During the Nativity Fast we make an effort, each of us to his own ability, to fast from meat and dairy products, and on some days even from alcohol and fish. Sometimes I struggle with the “rules” and have to be reminded of how healthy this balance is for my soul, and for my body.
Problem is, I live in the non-Orthodox South, where most of my neighbors are gearing up for Thanksgiving and Christmas about now… making their own time-honored preparations, decorating their homes and work places, cooking special foods, writing cards and traveling to be with friends and family. But not fasting.
So, when I’m trying really hard (okay, I only try really hard some of the time) to keep the fast, and I’m out running errands and everyone is grabbing a hamburger on the run and stopping at their favorite bar for a drink and shopping and celebrating—40 days before the Feast—it’s a real culture clash for Orthodox Christians. It’s not that we don’t celebrate, but our celebration begins with Christmas, and continues for many days following December 25, culminating in the Feast of Theophany (January 6.)
Social events with lots of food and drink are going on during the time of the fast, the time of preparation for Orthodox Christians. We have extra church services during the fast, and try to make efforts to give alms and pray and worship more. And to hold off on the partying until Christmas.
So on this wintry mid-November day, I decided to try to get into the spirit of the fast by cooking a big pot of fast-friendly soup for us to enjoy for a few days. I found a recipe in the December issue of Real Simple Magazine, and it’s called “Squash and White Bean Soup” and I have to say, it smells yummy! (It's cooking while I'm writing this.) The recipe is here. I’ll be skipping the Parmesan biscuits tonight, since we’re fasting from cheese. If you’re a vegetarian or an Orthodox looking for recipes and encouragement for the fast, here are two blogs to check out (both dear friends of mine): When We Fast… or Not and The Caitlyn-Cosm . (I'm posting this later on Saturday night, and just want to add that we ate the soup for supper and it was yummy!)
And speaking of culture clashes, Nashville author and radio personality, River Jordan, just read my essay, “Are These My People?”on her radio show, “Backstory,” on Radio Free Nashville this afternoon (4-6 p.m.) The essay is about my first visit to the Neshoba County Fair (in July) and the clash of black and white cultures in Mississippi, where I grew up. River also read some post-election essays, and played some great soul music. (And she's got a new book out, Saints in Limbo, that looks intriguing.)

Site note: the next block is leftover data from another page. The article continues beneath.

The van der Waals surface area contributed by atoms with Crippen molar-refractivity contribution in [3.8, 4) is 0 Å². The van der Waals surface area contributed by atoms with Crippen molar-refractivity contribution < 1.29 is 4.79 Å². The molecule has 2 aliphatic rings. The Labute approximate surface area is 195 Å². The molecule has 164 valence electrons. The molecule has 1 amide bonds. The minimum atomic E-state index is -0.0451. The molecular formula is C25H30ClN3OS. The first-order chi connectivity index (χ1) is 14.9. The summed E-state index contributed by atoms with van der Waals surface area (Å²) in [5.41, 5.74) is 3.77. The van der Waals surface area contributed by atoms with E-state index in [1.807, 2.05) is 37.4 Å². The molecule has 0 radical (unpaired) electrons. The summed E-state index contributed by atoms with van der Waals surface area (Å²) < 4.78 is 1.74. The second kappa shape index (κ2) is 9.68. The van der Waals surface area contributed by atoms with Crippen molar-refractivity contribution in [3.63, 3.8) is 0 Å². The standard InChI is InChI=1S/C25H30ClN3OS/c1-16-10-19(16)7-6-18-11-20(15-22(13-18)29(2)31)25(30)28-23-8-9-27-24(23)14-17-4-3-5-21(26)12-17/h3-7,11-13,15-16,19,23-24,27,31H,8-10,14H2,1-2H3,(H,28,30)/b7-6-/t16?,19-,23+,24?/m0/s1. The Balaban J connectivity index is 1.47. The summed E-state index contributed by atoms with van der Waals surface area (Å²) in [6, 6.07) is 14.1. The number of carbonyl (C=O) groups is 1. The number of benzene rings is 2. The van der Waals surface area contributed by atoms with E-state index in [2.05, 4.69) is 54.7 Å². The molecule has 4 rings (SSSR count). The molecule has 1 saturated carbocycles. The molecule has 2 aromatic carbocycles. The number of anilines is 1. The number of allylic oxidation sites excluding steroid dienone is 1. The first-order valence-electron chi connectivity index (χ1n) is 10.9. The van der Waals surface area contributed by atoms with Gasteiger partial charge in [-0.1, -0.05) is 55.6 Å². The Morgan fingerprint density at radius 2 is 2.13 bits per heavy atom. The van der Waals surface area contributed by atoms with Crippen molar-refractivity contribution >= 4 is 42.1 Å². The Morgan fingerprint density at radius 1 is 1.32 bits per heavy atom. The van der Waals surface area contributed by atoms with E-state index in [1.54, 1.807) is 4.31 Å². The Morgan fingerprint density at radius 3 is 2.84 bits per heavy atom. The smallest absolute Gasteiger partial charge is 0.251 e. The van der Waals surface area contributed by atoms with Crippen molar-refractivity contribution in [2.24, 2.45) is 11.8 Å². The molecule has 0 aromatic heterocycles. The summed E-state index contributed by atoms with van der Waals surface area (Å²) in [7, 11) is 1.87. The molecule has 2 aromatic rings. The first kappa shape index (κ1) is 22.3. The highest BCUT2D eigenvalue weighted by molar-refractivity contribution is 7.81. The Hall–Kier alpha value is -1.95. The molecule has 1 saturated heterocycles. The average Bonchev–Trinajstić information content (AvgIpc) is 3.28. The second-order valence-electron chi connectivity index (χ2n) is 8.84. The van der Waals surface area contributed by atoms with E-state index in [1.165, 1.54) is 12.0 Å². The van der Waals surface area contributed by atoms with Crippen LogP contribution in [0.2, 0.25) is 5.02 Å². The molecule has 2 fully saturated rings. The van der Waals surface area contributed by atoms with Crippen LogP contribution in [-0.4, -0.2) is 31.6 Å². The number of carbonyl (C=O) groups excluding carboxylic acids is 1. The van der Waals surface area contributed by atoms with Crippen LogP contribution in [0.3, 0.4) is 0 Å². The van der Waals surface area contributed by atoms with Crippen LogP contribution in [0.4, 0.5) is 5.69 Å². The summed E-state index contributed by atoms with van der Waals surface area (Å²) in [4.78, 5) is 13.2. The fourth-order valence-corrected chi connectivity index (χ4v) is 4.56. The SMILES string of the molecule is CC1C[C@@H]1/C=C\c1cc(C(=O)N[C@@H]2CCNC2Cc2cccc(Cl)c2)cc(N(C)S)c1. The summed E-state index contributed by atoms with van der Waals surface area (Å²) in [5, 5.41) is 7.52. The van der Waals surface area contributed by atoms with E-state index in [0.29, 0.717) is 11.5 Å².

So, I was trying to figure out how to capture her reading of my essay, and being the technically-challenged woman I am, I just pointed my digital camera at the screen and set it on the little icon that looks like a strip of film and pushed the button. As she began to read my essay, I wished I had planned a slideshow to go with it, so, I began searching through My Pictures for pictures of that visit to the Neshoba County Fair, during Rivers' reading of the essay, but by the time I found them, the reading was almost over. The result was a bumpy, amateurish video, which I then tried to download here on my blog, but ran into technical difficulties. sigh. Oh, and I’m not from Oxford, but I see how River could have thought that, since my writers group meets there once a month. If I ever figure out how to download the video, I'll put it in a future blog. For now, you can read the blog post that inspired the essay here, if you missed it back in July.
Next week River is going to look at “the ways writers must preserve the best of the past while looking ahead to the future” on her show Saturday afternoon. I’ll be in Fairhope, Alabama, with my writing buddies at “Southern Writers Reading,” but I hope we can all gather around someone’s laptop and catch River’s show. It’s really a great listen. Is that okay? To use the word, “listen” as a noun, the way people use the word, “read,” as a noun, when they say, about a book, “it’s really a great read”? Maybe I’ll pose that question to William Safire, the guy who does the column for the New York Times Magazine, “On Language.”
Okay, I know I’m rambling now, but I just have to say that more than one friend called me today to say how grieved they are that Harold’s is closing. It’s a Dallas-based high-end, family-owned clothing store that I’ve enjoyed shopping at for the past couple of years here in Memphis, and I have friends who have been doing business with Harolds for many years, in several cities. It’s a sign of the times…and I shutter at what else is coming. Now I know some of you are thinking, “She’s upset about a clothing store closing?” But the point is, why is it closing? It actually declared bankruptcy on Friday, after sixty years. You can watch a news report about it here. So of course I headed out there today to check out their clearance sale, and got a beautiful cashmere sweater. My small effort to help the economy, right? Well, someone has to, so why not me? Or you? Visit a Harold's near you and treat yourself to a bargain while helping ease this family's loss.